With the pandemic halting all bicycle shows like NAHBS and various Open House events, we’ve been scouring the ‘net for framebuilders to feature here on the website. Sort of like keeping the NAHBS spirit alive if you will. Today, we’re thrilled to host a showcase Reportage from Jay Sandefur, a framebuilder hailing from Alabama, and owner of Wild Card Bicycles, with exceptional photos and video provided by Jordan Mahy of Mahy Visual, and words by Jay, so let’s drop in…
Wild Card Bicycles Started with a Crit Bike
In the ’80s, I was in the throes of national criterium racing. Try as I might, my strategy was limited by a problem: pedaling through the corner. In the crit world, attacks are often, fast, and frequently come out of a corner – the rider that can take the corner fastest and resume pedaling soonest has the upper hand. I was frustrated that I could take a corner with speed but pedaling sooner increased my risk of striking the pavement with my cleat.
Frames with a higher bottom bracket that would allow me to cover and attack corners didn’t exist. With no frame manufacturers meeting my needs, I decided to make my own.
Decades later, and with hundreds of hand-fabricated frames in my archives, I offer customers the experience and skill needed to craft a bike that fits their unique goals. Each bike that leaves my shop, whether a bare frame or full build, responds to your needs and dreams in form, function, finish, and construction.
That was true for my crit bike in the ’80s, and it’s true for every bike that leaves my shop today.
Jonathan’s Steel Dirt Road
After a decade of road riding on carbon frames, Jonathan was ready for something different. A fully custom, steel Dirt Road was the solution, ready to explore the best that Alabama’s countryside has to offer.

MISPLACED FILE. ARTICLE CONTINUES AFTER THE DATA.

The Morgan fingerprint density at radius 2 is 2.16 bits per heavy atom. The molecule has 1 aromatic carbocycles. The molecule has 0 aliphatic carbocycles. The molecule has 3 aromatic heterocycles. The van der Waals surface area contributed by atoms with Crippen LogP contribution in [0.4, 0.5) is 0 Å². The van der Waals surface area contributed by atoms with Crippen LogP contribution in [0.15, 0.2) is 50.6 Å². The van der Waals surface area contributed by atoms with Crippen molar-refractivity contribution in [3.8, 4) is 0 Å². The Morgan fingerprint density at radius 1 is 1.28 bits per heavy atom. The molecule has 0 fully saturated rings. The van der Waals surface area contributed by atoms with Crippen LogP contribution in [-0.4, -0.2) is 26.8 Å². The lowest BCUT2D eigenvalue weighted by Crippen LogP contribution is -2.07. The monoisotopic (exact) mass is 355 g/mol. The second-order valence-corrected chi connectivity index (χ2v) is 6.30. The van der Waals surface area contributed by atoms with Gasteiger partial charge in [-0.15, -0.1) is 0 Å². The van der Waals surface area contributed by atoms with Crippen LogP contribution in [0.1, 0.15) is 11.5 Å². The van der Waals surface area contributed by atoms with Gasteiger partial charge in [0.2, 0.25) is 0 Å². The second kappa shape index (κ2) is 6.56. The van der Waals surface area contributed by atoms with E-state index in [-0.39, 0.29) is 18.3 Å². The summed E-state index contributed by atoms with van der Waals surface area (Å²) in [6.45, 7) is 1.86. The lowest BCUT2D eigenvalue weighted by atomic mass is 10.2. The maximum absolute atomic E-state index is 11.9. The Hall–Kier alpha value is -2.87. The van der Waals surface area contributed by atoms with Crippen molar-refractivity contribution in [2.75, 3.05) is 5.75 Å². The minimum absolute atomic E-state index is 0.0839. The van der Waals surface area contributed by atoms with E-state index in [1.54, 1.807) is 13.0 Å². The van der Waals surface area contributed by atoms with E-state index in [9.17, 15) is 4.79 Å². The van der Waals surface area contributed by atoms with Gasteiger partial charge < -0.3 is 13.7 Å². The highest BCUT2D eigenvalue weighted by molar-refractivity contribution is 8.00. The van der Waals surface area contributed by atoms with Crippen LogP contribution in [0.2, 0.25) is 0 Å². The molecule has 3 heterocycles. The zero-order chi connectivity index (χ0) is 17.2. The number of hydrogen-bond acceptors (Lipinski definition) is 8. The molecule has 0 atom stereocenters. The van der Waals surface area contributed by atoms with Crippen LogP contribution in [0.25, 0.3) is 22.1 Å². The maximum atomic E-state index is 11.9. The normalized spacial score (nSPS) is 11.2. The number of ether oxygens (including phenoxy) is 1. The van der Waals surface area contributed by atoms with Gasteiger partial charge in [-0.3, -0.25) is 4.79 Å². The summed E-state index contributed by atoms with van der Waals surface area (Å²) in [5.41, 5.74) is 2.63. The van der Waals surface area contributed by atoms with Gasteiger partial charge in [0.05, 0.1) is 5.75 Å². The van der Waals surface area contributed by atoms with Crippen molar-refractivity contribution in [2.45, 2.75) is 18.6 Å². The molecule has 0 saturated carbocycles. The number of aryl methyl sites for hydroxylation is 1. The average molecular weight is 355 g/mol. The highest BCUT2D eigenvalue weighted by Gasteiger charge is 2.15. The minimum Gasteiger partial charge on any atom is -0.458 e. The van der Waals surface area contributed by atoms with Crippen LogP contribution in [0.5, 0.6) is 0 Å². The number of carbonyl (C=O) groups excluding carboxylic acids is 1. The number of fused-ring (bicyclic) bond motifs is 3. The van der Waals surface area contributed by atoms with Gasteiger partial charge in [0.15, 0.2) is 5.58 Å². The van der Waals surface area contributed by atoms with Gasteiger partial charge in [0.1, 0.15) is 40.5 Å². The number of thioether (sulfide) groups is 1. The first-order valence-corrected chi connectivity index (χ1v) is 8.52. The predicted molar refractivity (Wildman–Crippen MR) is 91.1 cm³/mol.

Jonathan’s build is ready for anything he might throw at it. The SRAM Force AXS and Eagle mullet drivetrain paired beautifully with Ingrid’s machined, all-black crankset, chainring, and cassette. A full ENVE cockpit, including their flared gravel bars, are great for comfort and control on rough descents. The ENVE G23 wheels are currently set up with Rene Herse’s Snoqualmie Pass 700x44c, though there’s plenty of additional space for some chunkier knobbies if desired. Final touches like the Paul seatpost clamp, industry-standard King Cages, 3D printed brass headtube badge, and custom paint details really set this bike off.
This bike was actually the subject of a recent dream build video. It was great to see one of my custom frames built up by someone with a similar attention to detail, and I highly recommend checking it out.
Jordan’s Titanium Gravel Bike
Jordan came to me with lots of ideas for his custom off-road frame, though the one that stuck out the most was probably, “Exploration ready and party mode equipped.”
While big-box frames with marginal tire clearance are a dime a dozen, Jordan was thirsty for thrills, with more rowdiness and a spirit of adventure. Lastly, he had a specific aesthetic with plenty of small details to implement.
While we used the Wild Card Dirt Road as a baseline, Jordan quickly realized he wanted to go Fully Wild with custom geometry. I specced a custom blend of incredibly light and durable titanium tubing and designed it to be used in conjunction with ENVE’s incredible gravel fork.
We paired SRAM’s Force AXS shifters with the Eagle XX1 AXS rear derailleur for the build. The Ingrid 12-speed cassette and White Industries’ G30 crankset round out the drivetrain and provide ample room in the rear triangle. I also laced Belgium G alloy hoops to White Industries’ polished CLD hubs for that extra touch of class. Rolling on Rene Herse’s new Oracle Ridge rubber, he’s ready for exploring and partying.
One of Jordan’s favorite features of this build was the SimWorks x Golden Saddle Cyclery Smog Cutter bars, which have zero flare. While aluminum, the grey anodizing matches the bare titanium on the rest of the frame perfectly.
Jordan’s wife, Audrey, helped contribute palette inspirations. We color-matched Farrow & Ball’s “India Yellow” for the primary color, and the inner fork features “Palm Leaf” by Sherwin Williams. Lastly, it’s hard to resist leaving a portion of any titanium frame bare, and he happily obliged with his rear triangle and decals. Jordan has already put this machine to work, evidenced by the texts he sends me after a good ride.
They usually start with, “I’m very lost and slightly up a creek without a paddle…” and I love it.